State officials are questioning the language used by a local group to collect signatures opposing the state’s plan to build Missoula College on the University of Montana’s South Campus.
The group, Advocates for Missoula’s Future, denied its members misled citizens who signed the petition, calling accusations stating otherwise “hearsay.”
Kevin McRae, associate commissioner with the Office of the Commissioner of Higher Education, said the Montana University System and the Board of Regents believe the group misled signees by giving them false information about the construction project’s impact on tuition, sporting events and open space.
“We’ve been told by students that they were told they could keep tuition from rising if they signed the petition,” McRae said. “In reality, of course, tuition isn’t connected to the building (Missoula College).”
Parents and students who attended a local cross-country meet reported that signature gatherers said they could continue visiting Missoula for future races while saving Girl Scout activities and wildlife, among other things, if they signed the petition.
Regents learned that the group also may have told visitors at one Earth Day event that green space would be preserved if they signed the petition. By green space, the group was referring to the University Golf Course, near which Missoula College would be placed.
Officials have repeatedly said the golf course would be preserved for the foreseeable future, even after Missoula College was built.
“Cross-country meets aren’t connected to the (Missoula College) building,” McRae said. “Missoula’s green space will not only endure, it will be enhanced by the walking trails and landscaping of the South Campus.”
Lewis Schneller, a member of the Advocates group, said he received a $40 check from Jack Lyon, the group’s treasurer, to pay for a booth at the University Center on campus, where volunteers set up a table to collect student signatures.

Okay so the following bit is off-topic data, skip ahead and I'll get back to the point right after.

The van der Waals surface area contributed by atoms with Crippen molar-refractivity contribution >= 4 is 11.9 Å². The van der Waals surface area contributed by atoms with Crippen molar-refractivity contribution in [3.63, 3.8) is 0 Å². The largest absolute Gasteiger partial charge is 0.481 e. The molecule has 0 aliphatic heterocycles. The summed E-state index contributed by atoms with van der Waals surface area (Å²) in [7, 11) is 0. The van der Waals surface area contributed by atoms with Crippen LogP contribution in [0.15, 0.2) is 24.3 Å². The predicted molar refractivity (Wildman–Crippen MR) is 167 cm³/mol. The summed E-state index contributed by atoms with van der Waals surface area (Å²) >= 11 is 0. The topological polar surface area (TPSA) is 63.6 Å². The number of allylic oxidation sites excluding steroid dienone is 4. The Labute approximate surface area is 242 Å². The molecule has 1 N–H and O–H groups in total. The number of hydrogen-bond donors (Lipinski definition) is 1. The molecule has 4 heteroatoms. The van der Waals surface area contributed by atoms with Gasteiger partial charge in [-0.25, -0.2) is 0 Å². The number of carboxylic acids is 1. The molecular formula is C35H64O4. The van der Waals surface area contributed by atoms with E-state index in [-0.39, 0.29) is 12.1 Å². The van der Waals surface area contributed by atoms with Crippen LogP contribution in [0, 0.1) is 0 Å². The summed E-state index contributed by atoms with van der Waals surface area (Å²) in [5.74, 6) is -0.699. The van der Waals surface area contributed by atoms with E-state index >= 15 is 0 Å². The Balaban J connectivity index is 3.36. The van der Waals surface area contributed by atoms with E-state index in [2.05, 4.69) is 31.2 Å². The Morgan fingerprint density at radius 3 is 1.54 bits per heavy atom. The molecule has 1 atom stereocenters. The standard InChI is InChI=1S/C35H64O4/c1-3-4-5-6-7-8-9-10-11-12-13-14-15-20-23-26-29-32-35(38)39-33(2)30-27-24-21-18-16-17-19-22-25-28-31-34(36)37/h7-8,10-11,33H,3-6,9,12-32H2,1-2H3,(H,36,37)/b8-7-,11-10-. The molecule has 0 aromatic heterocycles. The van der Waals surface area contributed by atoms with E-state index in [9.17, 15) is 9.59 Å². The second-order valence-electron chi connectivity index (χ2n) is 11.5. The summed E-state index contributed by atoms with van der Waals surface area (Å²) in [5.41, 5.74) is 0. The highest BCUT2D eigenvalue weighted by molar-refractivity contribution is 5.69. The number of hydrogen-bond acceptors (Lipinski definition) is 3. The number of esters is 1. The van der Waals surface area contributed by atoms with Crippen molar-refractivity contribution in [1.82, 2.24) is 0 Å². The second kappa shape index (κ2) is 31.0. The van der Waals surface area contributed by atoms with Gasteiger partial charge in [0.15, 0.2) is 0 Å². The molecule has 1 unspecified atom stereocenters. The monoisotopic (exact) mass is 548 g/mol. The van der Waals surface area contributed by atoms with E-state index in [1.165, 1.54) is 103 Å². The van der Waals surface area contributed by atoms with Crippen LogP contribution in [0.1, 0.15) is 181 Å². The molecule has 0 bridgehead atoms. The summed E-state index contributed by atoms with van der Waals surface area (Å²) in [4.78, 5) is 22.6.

Schneller said they gathered 700 student signatures in three days during the first week of fall semester. While students were told that tuition would increase if Missoula College were built on the South Campus, Schneller said, it wasn’t the main issue of the petition drive.
“I’ve heard discussions that there’s a potential for increased tuition and fees for those particular students at Missoula College, who would be under the umbrella of the university and would be taking classes on the main campus,” Schneller said. “I heard people talking about that, but it was never a promotional effort of ours.”
Peggy Kuhr, president of integrated communications at UM, said that’s not true. More than 500 students at Missoula College already attend classes on the main university campus.
It would be misleading, Kuhr said, to suggest that tuition would increase for those students, or any other student, if Missoula College were developed on the South Campus.
“There’s no connection between what tuition would be and the development of the South Campus,” Kuhr said. “Tuition comes from the Board of Regents. Connecting a new Missoula College or any other building with tuition – there’s just no connection.”
State officials also believe the wording used by Advocates for Missoula’s Future on at least one petition used to collect roughly 800 signatures was misleading.
The petition’s language suggests that signees could save “girl scouts, cross-country skiers, youth sledding and local wildlife” by joining the group’s push to stop the construction of Missoula College.